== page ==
A patchwork pandemic is psychologically perilous. The measures that most successfully contain the virus—testing people, tracing any contacts they might have infected, isolating them from others—all depend on “how engaged and invested the population is,” says Justin Lessler, an epidemiologist at Johns Hopkins. “If you have all the resources in the world and an antagonistic relationship with the people, you’ll fail.” Testing matters only if people agree to get tested. Tracing succeeds only if people pick up the phone. And if those fail, the measure of last resort—social distancing—works only if people agree to sacrifice some personal freedom for the good of others. Such collective actions are aided by collective experiences. What happens when that experience unravels?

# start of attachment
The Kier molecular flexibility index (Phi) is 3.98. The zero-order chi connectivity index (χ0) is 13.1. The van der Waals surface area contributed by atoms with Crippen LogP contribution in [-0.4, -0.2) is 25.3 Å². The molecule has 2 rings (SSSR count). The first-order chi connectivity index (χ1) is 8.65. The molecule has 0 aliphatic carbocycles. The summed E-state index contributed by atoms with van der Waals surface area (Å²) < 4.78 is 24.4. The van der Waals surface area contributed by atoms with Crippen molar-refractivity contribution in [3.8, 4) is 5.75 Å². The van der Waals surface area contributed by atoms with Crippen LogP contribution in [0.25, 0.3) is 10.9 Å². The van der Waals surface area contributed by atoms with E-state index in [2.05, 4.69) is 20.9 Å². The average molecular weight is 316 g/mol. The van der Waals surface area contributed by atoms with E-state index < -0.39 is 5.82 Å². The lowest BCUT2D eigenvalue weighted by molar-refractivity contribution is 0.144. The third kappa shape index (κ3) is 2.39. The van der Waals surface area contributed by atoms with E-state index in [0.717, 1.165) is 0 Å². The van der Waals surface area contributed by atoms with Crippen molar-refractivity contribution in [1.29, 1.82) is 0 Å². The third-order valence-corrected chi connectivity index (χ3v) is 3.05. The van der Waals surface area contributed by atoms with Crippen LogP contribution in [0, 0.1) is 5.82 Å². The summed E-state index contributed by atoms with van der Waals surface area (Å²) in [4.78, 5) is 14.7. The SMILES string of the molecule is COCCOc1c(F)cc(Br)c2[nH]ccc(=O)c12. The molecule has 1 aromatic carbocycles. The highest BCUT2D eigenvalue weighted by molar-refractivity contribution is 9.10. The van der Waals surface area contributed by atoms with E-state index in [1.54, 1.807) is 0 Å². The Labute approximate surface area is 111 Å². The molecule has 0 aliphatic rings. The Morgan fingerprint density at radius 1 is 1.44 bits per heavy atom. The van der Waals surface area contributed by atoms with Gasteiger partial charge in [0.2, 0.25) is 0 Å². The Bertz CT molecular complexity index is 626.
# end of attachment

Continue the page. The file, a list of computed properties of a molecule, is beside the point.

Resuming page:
“We had a strong sense of shared purpose when everything first hit,” says Danielle Allen, a sociologist at Harvard. But that communal mindset may dissipate as the virus strikes one community and spares another, and as some people hit the beaches while others are stuck at home. Patchworks of risk and response “will make it really hard for the public to get a crisp understanding of what’s happening,” Rivers says.
In one future scenario, the nation splinters. When national news diverges from local reality, “suspicions about whether the epidemic was a hoax will find fertile ground in places with a more ambiguous experience of the disease,” says Martha Lincoln, a medical anthropologist at San Francisco State University. Confused people will retreat to the comfort of preexisting ideologies. The White House’s baseless attempts to claim victory will further divide the already fragmented states of America. “In the face of medical uncertainty, people make decisions by returning to their own groups, which are very polarized,” says Elaine Hernandez, a sociologist at Indiana University Bloomington. “They’ll want to avoid being stigmatized, so they’ll follow what people in their networks are doing [even if] they don’t really want to go out.”